The Sara Litton z"l Monthly Emunah Essay | Walking with Your Left Leg Forward - Matan - The Sadie Rennert
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The Sara Litton z”l Monthly Emunah Essay | Walking with Your Left Leg Forward

Adina Ellis

A journey of a thousand miles begins with a single step. This saying (ascribed to ancient Taoist, Lao Tzu) perfectly describes the sense attributed to Sivan, namely the חוש ההילוך, or walking according to the Sefer Yetzirah. Our bipedal gait is what sets us apart from heavenly angels. Holy and free of sin, malachim are referred to as “those which stand” (Zechariah 3:7). This can be understood literally, as having legs fused as a single straight limb (Yechezkel 1:7), greatly limiting mobility and can be understood figuratively as well.

Angels are perfect creatures without a yetzer hara and with the sole purpose of serving God. Humans on the other hand, struggle daily with the constant push and pull between our inner thoughts and inclinations. The familiar mazal of Sivan- twins (Sefer Yetzirah), known as Gemini (based on the Latin translation) highlights this tension well.  When Rivka Imenu was pregnant with the most well known biblical twins, Yaakov was pulling to the beit midrash and Esav to idol worship- one for good and for bad (Bereishit 25:22, Rashi).

As the twins grew older, their father, Yitzchak saw Yaakov wholly immersed in the world of Torah, seemingly detached from this world. Yaakov represented an almost angelic quality of unwavering holy focus. He was a  perfect tzadik, uninvolved in battling his yetzer, whereas his twin Esav was a man of the world. The Netivos Shalom explains (Parshat Toldot) how that struggle within ourselves is ultimately God’s will and what creates an abode for the Almighty in our world. Esav’s seeming involvement in this venerated endeavor of battling the yetzer is what swayed Yitzchak’s preference and great love for him.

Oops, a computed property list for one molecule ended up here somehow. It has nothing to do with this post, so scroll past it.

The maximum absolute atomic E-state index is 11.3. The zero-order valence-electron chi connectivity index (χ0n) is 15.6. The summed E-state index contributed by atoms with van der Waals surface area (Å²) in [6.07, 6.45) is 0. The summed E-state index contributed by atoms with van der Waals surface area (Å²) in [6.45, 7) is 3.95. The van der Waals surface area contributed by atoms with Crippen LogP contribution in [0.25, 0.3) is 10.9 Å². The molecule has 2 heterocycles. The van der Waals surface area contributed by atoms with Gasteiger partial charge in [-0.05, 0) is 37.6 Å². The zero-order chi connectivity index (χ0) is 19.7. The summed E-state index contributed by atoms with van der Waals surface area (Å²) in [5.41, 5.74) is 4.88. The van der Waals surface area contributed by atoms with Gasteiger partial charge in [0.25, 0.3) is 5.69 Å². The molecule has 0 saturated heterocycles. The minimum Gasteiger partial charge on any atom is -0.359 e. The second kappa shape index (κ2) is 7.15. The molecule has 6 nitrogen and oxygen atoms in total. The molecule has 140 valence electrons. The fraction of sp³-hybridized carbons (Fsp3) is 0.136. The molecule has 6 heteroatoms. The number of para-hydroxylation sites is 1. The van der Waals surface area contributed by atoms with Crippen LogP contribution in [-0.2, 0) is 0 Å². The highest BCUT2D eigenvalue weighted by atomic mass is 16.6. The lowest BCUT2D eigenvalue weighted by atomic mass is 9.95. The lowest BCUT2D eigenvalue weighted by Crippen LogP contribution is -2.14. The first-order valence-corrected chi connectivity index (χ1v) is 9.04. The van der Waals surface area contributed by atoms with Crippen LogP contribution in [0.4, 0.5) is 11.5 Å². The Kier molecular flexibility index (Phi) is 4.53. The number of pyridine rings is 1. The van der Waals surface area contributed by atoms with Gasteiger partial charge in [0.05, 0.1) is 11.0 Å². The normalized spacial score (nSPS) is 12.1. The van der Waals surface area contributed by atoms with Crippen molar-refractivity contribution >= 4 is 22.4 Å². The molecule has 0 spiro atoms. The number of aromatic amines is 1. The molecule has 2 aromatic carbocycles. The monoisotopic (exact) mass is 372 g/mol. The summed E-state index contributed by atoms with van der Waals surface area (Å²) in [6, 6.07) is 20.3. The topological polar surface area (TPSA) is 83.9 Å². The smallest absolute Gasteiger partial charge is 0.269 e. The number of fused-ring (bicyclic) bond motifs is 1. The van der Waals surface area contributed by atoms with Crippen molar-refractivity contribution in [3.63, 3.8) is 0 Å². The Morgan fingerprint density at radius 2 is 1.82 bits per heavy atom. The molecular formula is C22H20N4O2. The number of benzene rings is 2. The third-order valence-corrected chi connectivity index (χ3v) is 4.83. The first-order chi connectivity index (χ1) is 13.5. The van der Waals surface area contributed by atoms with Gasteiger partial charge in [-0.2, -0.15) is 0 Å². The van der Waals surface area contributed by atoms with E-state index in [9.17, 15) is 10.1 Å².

A story is told in the name of the Kotzker Rebbe. His disciples cited the verses (Tehillim 146: 7-8) which state that God makes justice for the exploited, gives food to the famished, releases prisoners, restores sight to the blind, straightens the bent, and loves the righteous. Why is a faultless tzaddik part of the list of these people with various limitations? The rebbe answered that anyone confined in the role of a tzaddik, angelically riveted in the spiritual world is also in a sense, limited.

We have emunah that we are perfectly imperfect and the persistent refining of our thoughts, speech and actions, is part of the beautiful and often messy journey of our lives. Just as B’nei Yisrael traversed the desert with 42 encampments, each one is diligently listed (Bamidbar 33), many with unusual names. Rabbenu Bechaya explains that the names of the places reflect the inner thoughts and emotional state of the people at the time. As the Ba’al Shem Tov (whose date of passing is in Sivan) expressed, each and every one of us goes through our own personal 42-stop journey in life, ultimately ending in the promised land. Our mindset alone will determine how we will name and categorize each of those chapters or stations in our lives, for a person is found where their thoughts are.

We are meant to struggle, for this is how we grow. We are not meant to be static in a flawless state of being.  As Carol Dweck writes “the fixed mindset does not allow people the luxury of becoming. They have to already be” (Mindset, p.25). The danger of positive labels (ibid, 71), of calling your child a tzaddik, instead of praising him or her for effort, is alluded to in the body part associated with Sivan. While the right leg was the body part linked to Nissan, our spiritual redemption in Sivan is represented by the left leg. Only with both together can we propel forward. While pejorative to lefties- there’s a common phrase in Hebrew- when wishing someone success with a new venture- you bless them to “start with the right leg” and when describing someone’s failure, it’s said that they started with their left leg. It has a negative connotation, but imagine walking with only the right leg? Impossible.

We need the balance of the wins and the failure, the tension between our yetzer hara and yetzer tov, the pull to the good and the pull to the bad, just as did the twins in Rivkah’s womb. In perhaps the holiest month, the time where we received the Torah- we are also reminded that we are not angels, we are not free from sin but we are on a perpetual journey- where we will constantly be swayed in different directions, yet we journey forward one step at a time.

Adina Ellis

Adina Ellis

is a graduate of the Matan Bellows Eshkolot Educators Institute. She has been teaching Tanakh and machshava over the last two decades, initially on college campuses and in Hebrew Schools in the New Jersey area. Since making aliyah in 2005, she has given weekly shiurim in Hebrew and English to women in her community. Adina has taught in the ALIT program and Rosh Chodesh seminars run by the OU Women's Initiative as well as in the mother-daughter "learn and art" program of OU Israel. She is known for her unique ability to facilitate in-depth textual learning along with engaging and relevant discussions. Adina lives with her husband and children in Yad Binyamin.